So the Great Funnybook Purge continues here on the Nerd Farm, and it’s taking far far longer than I thought it would. For one thing, my plan of using a seven-year-old Overstreet guide and E-Bay in combination to figure out prices is turning out to be way more time-consuming than I thought it would be.
I can’t use the former, for instance, to find a realistic price for Ed Brubaker’s Captain America run, and finding that long run on E-Bay proved so frustrating that I finally threw up my hands and made up arbitrary prices designed to move them out of my house. All but the “death” issue, of course.
It doesn’t help that I’ve never liked the collecting side of funnybooks. I mean… I acknowledge it, and dutifully put all my books in bags. But I don’t really care so much about protecting them from… whatever it is that’s supposed to hurt them in the open air.
With the slick paper most modern comics are printed on, I’m not sure how much that’s even an issue anymore. I do like to keep my stuff in good shape, though, and I find that bags help with that when you store your books in comic boxes. So bags make sense.
Of course, you don’t need a bag for every individual issue. That’s crazy talk. Depending on what size bags you get (I prefer Silver Age), you can get anywhere from four to six comics in a single bag without hurting them, so that’s what I do. I mean… if the covers on a book are particularly nice, I’ll only go two per bag, with the covers facing out so I can look at the pretty pictures. But if I’m selling the things… I kinda do need a bag for each individual issue. So I’m also having to bag stuff. LOTS OF STUFF.
On top of that, I’m having to deal with the sometimes-perplexing thought processes of the people who buy and sell funnybooks on the internet.
I get, for instance, that the prices of the Eclipse printings of Miracleman are falling in the face of the on-going Marvel reprints. They should; the key to those books’ “value” was that the story was so hard to get, and now that it’s not… supply and demand kicks in. But the prices are falling ridiculously far (in some cases lower than the cover price of the reprints), and the issues Marvel hasn’t gotten around to yet are still going for high dollar. But why would you be willing to pay out thirty bucks for a comic that’ll be reprinted in a couple of months when you’re not willing to pay it for one that came out last week? I don’t know, but I’m thinking that I better get my Miracleman 15 up on the E-Bays soon if I wanna get in on the insanity…
Far more bothersome to me, though, is a trend of “wishful thinking” pricing. People are declaring previously-unremarkable books important for the slimmest of reasons. Take Swamp Thing 25, for instance:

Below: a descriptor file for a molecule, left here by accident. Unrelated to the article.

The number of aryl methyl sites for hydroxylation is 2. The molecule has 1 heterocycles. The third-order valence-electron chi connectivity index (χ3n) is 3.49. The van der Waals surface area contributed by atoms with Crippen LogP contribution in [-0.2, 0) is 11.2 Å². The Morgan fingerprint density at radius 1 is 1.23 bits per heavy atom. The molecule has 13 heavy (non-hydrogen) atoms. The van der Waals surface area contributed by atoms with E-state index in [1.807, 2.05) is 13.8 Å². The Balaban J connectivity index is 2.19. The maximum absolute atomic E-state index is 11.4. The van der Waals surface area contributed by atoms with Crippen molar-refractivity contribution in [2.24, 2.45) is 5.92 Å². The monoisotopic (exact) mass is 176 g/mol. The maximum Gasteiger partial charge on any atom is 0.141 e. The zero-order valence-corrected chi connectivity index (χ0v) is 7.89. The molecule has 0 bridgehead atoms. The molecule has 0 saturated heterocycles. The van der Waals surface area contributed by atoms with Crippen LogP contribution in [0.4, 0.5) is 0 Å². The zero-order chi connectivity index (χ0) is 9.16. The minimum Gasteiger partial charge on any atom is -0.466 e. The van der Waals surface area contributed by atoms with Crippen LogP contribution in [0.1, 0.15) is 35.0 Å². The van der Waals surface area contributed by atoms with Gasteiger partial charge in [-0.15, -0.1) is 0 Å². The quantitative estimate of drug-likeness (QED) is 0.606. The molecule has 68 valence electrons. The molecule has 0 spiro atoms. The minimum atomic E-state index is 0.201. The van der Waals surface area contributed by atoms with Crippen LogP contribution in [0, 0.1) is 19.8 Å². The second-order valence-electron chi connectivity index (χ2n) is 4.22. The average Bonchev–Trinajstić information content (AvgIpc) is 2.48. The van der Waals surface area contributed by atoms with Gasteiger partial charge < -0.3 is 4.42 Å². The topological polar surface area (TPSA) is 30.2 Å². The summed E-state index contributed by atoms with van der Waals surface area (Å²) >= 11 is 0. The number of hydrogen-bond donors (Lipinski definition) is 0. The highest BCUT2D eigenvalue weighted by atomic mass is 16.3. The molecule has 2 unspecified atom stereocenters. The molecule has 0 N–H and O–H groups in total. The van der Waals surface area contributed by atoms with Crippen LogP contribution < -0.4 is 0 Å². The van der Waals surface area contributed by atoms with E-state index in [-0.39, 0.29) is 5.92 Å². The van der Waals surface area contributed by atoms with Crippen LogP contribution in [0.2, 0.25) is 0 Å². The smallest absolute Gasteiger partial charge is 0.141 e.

A fine comic, early in Alan Moore’s redefining run on the book. If I remember correctly, it’s the beginning of that horrifying children’s home story with the white monkey demon thing.
Brr. One of my favorites. But it is not, I’m afraid, the first appearance of John Constantine. That’s issue 37. So why do I keep seeing it listed as “First Appearance John Constantine”? Apparently because of this:
Which, okay, sure. That certainly looks like Constantine. But it’s not. It’s Sting.
Here’s what happened, see… Series artists Steve Bissette and John Totleben wanted to draw Sting. So they did. That’s him mugging to the camera in the midst of a horrible tragedy on the streets of Houma, Louisiana. Then they suggested to Alan Moore that they have a recurring character in the series who looked like Sting, presumably so they could draw more pictures of Sting. Or maybe just because they thought it would be funny. I don’t know. Whatever their reasons, about a year later, Moore acquiesced and gave them a British street magician who looked like Sting:
That’s in Swamp Thing 37, however, and the guy in issue 25 is, as we’ve already established… Sting.
This is all an established part of funnybook history, a fun little story that can teach us all an important lesson about the interplay between writer and artist. Even a writer whose scripts are as notoriously detailed as Moore’s.
But this doesn’t stop the
price-gouging scum— er… con artists— er… ever-prudent businessmen (yes, that’s it!) of Funnybook Interweb Sales from claiming that it IS Constantine’s first appearance, and charging exorbitant prices for the issue.
All of this kind of makes me hate comics. And that makes me mad, ’cause I love comics. So I can’t go more than a couple of hours before I have to open up one of the books I’m selling and read it. Then I love comics again, and everything’s alright. Of course… Then I also start having second thoughts about selling the book I read, and hem and haw over it, and…
Yeah. This is gonna take a lot longer than I thought it would…